Imagine, if you can, travelling around Ireland on holiday for two weeks, aged over 60, being relegated to the back seat of a Mini, having just had a operation that made sitting on a ring cushion a very necessary item to take everywhere.
That’s what my Mum did. I had NO idea what her operation was and could only guess where. [thirty two years ago that sort of thing wasn’t talked about] Three years later my husband Brian and I moved from the U.K. to Canberra, Australia. That September we had our first child and Mum and Dad visited for Christmas. Mum seemed to be in good health although her op. was never discussed.
Two years later, I was expecting our second child in late November. Earlier that week, Simon our son fell sideways off a beach ball clutching an icy pole and managed to sustain a greenstick fracture in his leg. The next day I received a letter from my Father to inform me my Mother had Cancer. No details. One month later on December 20th, she died. I had a new baby, a son in plaster, it was Christmas. No way could I go to a funeral. So I kept busy with my children and got on with life. I realise now that I was wrong not to allow myself time to grieve for my mother’s death.
Years later, I returned to the U.K. to help my Dad move to a retirement village. I found amongst his documents, my mother’s death certificate. It read—Bronchopneumonia, Carcinomatosis, Adenocarcinoma of Vulva.
Cancer on the vulva— how do you get that? Why? What were her symptoms? Was it always fatal? Who can I talk to or turn to? My mother’s closest sister knew nothing about my mother’s cancer. They had never talked about it and I certainly could not talk to my Dad about it. So I stored the information away until—-
More years elapsed. We had moved from Canberra to Sydney before our third child was born, then we moved to Perth and finally back to Canberra in 1994. Sometime later I was in Perth visiting family and friends when I read an article in The Western Suburbs Newspaper, written by Kath Mazella, all about gynaecological conditions and she was setting up a support group to be called GAIN. I kept the article but found it too hard to deal with. Eventually I decided to do something about contacting Kath. Speaking to her was too hard so I emailed her! It just so happened that week she was coming to Canberra for a Women’s Conference. We arranged a breakfast meeting and got on “like a house on fire”! Here at last was someone who not only knew where the vulva was, but about women’s lack of ability to discuss such matters. Kath had suffered too. She was understanding, down-to-earth and not embarrassed to call a ‘spade a spade’, well, a “vulva a vulva”! That’s why she set up GAIN. It has been a long hard road for Kath, but she knows there is light at the end of the tunnel now that she has been able to attract like minded women and influential people as members. I became a member of GAIN and was almost immediately invited to join the Committee. In 2003 we held our first GAIN National Day. Now we are planning our fourth. Gynaecological awareness is on its way to being as well known as breast cancer!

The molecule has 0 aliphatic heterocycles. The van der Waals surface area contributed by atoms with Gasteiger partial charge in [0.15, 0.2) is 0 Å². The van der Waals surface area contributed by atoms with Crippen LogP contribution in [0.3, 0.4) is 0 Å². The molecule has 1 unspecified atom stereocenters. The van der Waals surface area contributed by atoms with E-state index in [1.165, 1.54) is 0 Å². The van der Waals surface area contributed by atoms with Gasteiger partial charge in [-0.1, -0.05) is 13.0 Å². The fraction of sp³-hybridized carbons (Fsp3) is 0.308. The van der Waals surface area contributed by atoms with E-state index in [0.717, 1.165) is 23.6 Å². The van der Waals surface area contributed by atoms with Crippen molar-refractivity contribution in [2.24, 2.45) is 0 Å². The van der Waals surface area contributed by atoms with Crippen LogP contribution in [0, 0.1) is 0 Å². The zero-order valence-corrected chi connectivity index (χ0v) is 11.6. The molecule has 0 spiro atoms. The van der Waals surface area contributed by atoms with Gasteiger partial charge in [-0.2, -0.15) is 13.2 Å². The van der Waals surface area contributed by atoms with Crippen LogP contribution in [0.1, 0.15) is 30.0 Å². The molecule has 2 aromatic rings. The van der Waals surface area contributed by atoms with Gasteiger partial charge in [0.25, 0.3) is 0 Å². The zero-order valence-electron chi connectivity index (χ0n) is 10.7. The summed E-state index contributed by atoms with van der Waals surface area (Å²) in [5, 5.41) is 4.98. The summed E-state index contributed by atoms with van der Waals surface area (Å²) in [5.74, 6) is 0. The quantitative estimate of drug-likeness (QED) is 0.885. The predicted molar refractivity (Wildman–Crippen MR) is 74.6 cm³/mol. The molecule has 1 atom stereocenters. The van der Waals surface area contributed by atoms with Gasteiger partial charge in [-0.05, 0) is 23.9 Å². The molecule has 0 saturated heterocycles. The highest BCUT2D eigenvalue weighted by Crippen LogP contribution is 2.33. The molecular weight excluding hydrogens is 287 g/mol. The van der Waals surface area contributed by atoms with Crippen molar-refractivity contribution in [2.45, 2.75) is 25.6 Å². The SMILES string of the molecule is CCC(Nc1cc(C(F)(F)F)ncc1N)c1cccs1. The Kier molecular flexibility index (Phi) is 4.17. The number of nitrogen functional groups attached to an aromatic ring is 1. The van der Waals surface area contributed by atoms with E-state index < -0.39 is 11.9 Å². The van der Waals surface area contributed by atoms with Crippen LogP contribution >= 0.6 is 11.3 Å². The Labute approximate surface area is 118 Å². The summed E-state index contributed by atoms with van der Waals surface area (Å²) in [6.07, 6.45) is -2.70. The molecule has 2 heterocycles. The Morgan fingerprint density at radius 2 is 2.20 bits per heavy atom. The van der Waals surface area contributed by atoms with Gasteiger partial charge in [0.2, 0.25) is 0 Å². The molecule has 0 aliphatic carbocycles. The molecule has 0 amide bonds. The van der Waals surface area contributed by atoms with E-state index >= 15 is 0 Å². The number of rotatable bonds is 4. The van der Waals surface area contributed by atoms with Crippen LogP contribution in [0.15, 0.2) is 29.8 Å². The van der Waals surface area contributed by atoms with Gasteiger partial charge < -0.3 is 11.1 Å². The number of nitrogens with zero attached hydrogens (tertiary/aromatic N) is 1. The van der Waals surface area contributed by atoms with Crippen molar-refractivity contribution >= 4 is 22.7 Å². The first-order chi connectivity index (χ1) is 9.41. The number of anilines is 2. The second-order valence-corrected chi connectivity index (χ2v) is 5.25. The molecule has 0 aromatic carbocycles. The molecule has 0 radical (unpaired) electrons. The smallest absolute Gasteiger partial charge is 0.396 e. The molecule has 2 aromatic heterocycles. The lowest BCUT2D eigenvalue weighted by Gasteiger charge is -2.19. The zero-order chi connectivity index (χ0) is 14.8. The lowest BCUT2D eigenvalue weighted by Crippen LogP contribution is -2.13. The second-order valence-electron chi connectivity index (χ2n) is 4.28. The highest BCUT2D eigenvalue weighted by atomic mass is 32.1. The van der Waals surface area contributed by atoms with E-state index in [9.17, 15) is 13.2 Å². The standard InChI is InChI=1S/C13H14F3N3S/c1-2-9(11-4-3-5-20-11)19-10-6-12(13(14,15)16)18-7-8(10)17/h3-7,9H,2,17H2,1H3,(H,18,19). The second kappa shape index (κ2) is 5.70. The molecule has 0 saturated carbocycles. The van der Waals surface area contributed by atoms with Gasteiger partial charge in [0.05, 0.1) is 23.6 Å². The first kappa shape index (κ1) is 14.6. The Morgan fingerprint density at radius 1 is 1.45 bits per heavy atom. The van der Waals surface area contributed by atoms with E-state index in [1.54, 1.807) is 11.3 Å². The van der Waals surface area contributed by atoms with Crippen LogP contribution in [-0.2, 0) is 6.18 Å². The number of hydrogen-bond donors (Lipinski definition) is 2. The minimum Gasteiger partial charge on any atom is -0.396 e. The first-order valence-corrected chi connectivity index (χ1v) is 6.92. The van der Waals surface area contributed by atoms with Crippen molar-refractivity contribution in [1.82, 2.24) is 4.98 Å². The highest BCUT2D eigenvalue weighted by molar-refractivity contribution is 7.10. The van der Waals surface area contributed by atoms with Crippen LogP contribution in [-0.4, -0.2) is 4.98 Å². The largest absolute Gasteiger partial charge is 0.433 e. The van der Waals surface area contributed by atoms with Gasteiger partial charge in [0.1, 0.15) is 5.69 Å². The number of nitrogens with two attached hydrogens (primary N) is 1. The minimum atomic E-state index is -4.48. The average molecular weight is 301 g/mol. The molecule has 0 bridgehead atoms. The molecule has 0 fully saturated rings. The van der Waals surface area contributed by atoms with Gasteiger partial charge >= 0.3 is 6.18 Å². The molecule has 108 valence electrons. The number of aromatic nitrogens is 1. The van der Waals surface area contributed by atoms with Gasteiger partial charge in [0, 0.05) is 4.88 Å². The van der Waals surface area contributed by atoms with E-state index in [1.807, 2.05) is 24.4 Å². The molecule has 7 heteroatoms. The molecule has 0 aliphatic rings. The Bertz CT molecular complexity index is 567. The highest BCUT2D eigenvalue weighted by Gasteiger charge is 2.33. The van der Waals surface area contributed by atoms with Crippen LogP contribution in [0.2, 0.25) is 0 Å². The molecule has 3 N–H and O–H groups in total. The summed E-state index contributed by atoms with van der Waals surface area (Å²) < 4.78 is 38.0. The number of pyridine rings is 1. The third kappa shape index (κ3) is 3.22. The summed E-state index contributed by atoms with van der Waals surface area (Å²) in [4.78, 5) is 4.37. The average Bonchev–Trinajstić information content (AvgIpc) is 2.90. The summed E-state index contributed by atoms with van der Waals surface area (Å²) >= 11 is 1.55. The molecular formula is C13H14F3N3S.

Through being a member of GAIN, I know there are many people I can talk to freely about the things that concern women’s health, be open and honest. No longer is it “down there”, but vagina, cervix, labia and vulva! Finally a place where women can discuss her fears, hopes, worries and concerns and be given, not just some factual information but genuine support from fellow sufferers, people who understand because they have been there too.
I realise I am fortunate not to have suffered cancer whilst I believe that my family’s medical history is very relevant. Consequently I have knowledge of who died, of what, and at what age. I have regular Pap Smears and Mammograms and keep myself updated on medical and health matters. The expression adopted by GAIN, “With Knowledge We Are Empowered”, is particularly apt.
When my mother’s sister died I was able to go to U.K. to her funeral and I did an extra amount of grieving, for my mother, as well as my Aunt. Since then, I feel I have been able to move on. I no longer dissolve in tears at the thought of all that my mother suffered. I am not afraid of my future. I feel challenged to encourage all women to take pride in, and to know their bodies. Talk to each other and make sure your children are better informed and talk about gynaecological issues more freely than my generation, or my mother’s generation.